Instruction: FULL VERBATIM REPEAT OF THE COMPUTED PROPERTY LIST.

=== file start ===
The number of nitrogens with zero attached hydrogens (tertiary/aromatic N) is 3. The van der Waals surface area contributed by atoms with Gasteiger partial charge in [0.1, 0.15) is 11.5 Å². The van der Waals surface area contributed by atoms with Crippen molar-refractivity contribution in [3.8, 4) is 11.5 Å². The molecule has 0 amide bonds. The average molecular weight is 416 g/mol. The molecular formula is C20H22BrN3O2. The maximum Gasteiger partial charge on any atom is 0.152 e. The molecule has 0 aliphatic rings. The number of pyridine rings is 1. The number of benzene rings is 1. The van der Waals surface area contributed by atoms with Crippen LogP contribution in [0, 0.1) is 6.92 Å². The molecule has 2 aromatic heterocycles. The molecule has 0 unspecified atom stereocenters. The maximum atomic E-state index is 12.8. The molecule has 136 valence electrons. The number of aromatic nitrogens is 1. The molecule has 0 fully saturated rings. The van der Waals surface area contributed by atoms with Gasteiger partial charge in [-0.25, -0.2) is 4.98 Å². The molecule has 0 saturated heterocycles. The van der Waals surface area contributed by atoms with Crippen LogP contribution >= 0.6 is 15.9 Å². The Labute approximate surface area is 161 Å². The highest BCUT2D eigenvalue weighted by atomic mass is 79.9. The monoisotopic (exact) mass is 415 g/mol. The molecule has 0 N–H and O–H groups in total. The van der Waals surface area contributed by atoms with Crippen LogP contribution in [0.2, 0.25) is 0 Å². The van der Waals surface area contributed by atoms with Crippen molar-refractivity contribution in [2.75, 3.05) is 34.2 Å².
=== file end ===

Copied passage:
The number of nitrogens with zero attached hydrogens (tertiary/aromatic N) is 3. The van der Waals surface area contributed by atoms with Gasteiger partial charge in [0.1, 0.15) is 11.5 Å². The van der Waals surface area contributed by atoms with Crippen molar-refractivity contribution in [3.8, 4) is 11.5 Å². The molecule has 0 amide bonds. The average molecular weight is 416 g/mol. The molecular formula is C20H22BrN3O2. The maximum Gasteiger partial charge on any atom is 0.152 e. The molecule has 0 aliphatic rings. The number of pyridine rings is 1. The number of benzene rings is 1. The van der Waals surface area contributed by atoms with Crippen LogP contribution in [0, 0.1) is 6.92 Å². The molecule has 2 aromatic heterocycles. The molecule has 0 unspecified atom stereocenters. The maximum atomic E-state index is 12.8. The molecule has 136 valence electrons. The number of aromatic nitrogens is 1. The molecule has 0 fully saturated rings. The van der Waals surface area contributed by atoms with Gasteiger partial charge in [-0.25, -0.2) is 4.98 Å². The molecule has 0 saturated heterocycles. The van der Waals surface area contributed by atoms with Crippen LogP contribution >= 0.6 is 15.9 Å². The Labute approximate surface area is 161 Å². The highest BCUT2D eigenvalue weighted by atomic mass is 79.9. The monoisotopic (exact) mass is 415 g/mol. The molecule has 0 N–H and O–H groups in total. The van der Waals surface area contributed by atoms with Crippen LogP contribution in [0.2, 0.25) is 0 Å². The van der Waals surface area contributed by atoms with Crippen molar-refractivity contribution in [2.75, 3.05) is 34.2 Å².